Shine Pig Season

Shine Pig

As the sun sets each summer evening, it sends a shimmering pig up the side of a tall storage building down the street. At first, the pig looks like it’s standing on the sidewalk, then it ascends the wall and fades as the sun disappears.

Brian noticed and identified it a few years ago. I still remember him standing at the window of our apartment, calling me to “come look, there’s a Shine Pig outside”.

Shine Pig is created by the sun’s reflection in a second-story window across the street, where something inside, perhaps tangled blinds, creates the shape of a pig.

Understanding Shines

I didn’t notice how common “Shines” were until, inspired by Shine Pig, I began walking around deliberately looking for, photographing, and examining them.  They’re more golden than nearby sunbeams, and their edges are extremely soft.

Shine Seal on a garage, Rockridge, Oakland, California

A Shine needs four things to exist: sun, a reflective surface, a flat surface to be projected onto, and a shadow. Some potentially very good Shines are broken up by uneven surfaces, or disappear into the air because there are no shaded walls for them to land on.

Different times of the day bring up different conditions where sun and shade mix to create Shines.

At mid-morning and mid-afternoon, large Shines appear between houses: sunlight hits an upper window and reflects onto the wall of the house next door.

Schematic diagram of the sun, reflective surface, shadow, and projection surface required to create a shine between two buildings.
Three or More Shine bugs on the side of a house, Temescal, Oakland, California

Even at noon, smaller Shines are common on sidewalks along parked cars. They happen when the car is in sunlight but the sidewalk is in shadow.

Shine Whale and me along the sidewalk, Rockridge, Oakland, California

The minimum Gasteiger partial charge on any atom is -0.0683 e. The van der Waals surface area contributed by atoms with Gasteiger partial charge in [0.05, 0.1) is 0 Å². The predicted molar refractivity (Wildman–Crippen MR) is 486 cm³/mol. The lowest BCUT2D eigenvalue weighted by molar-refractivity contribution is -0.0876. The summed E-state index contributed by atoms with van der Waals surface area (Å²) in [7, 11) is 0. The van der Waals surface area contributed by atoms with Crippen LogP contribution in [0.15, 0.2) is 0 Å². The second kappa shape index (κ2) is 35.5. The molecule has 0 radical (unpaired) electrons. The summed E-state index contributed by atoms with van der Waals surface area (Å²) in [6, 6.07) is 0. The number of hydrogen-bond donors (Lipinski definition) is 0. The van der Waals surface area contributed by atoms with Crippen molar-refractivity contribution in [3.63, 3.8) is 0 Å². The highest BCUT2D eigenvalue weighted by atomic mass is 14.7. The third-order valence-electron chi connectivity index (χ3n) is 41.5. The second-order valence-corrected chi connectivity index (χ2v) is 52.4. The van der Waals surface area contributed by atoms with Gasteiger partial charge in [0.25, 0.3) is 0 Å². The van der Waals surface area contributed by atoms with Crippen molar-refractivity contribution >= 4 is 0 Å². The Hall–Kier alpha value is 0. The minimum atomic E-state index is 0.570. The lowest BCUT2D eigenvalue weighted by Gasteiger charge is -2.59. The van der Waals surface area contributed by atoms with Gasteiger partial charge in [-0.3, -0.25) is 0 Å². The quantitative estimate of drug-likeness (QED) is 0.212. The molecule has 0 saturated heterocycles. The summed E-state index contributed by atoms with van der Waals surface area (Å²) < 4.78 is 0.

This scooter next to a house can create a Shine Buffalo. But if that same scooter was at the curb, the buffalo would have nowhere to land and would totally disappear.

Shine Buffalo made by a Scooter, Rockridge, Oakland, California

Near sunset, only the tallest buildings are still illuminated. The Shines they project take on an orange glow.

Sunset Shine Bugs, Temescal, Oakland, California

An Incidental Collaboration

The ancient world, and today’s rural landscapes, had and have reflective surfaces like ice, water, and volcanic rock. But dense urban areas, with their shifting rows of cars and walls of windows, are what allows such a large number of beautiful shines to emerge.

I began to turn the camera around and photograph the reflective source of each shine: the blinding sun spot as it bounced off of windows, mirrors, and hubcaps.

Shine Centipede and Source, Reed Brothers’ Security Parking Lot, Temescal, Oakland, California
Shine Bat and Source, Temescal, Oakland, California
Shine Wave and Source, 51st Street, Temescal, Oakland, California
Shine Pig and Source, Temescal, Oakland, California

Shine Spirit

Even though Shines aren’t totally real, there is something alive about the way they appear, disappear, and slowly travel across the landscape. Shines are, literally, beings of light. A friend wrote in an Instagram comment on the photo below: “These resemble my idea of what a soul could look like”.

Shine Bugs, Temescal, Oakland, California

Shines are scattered around our cityscapes like gemstones waiting to be discovered: messages from the sun, our own personal star who is speaking to us in the language of pictures, of spirit-like animals moving across the walls.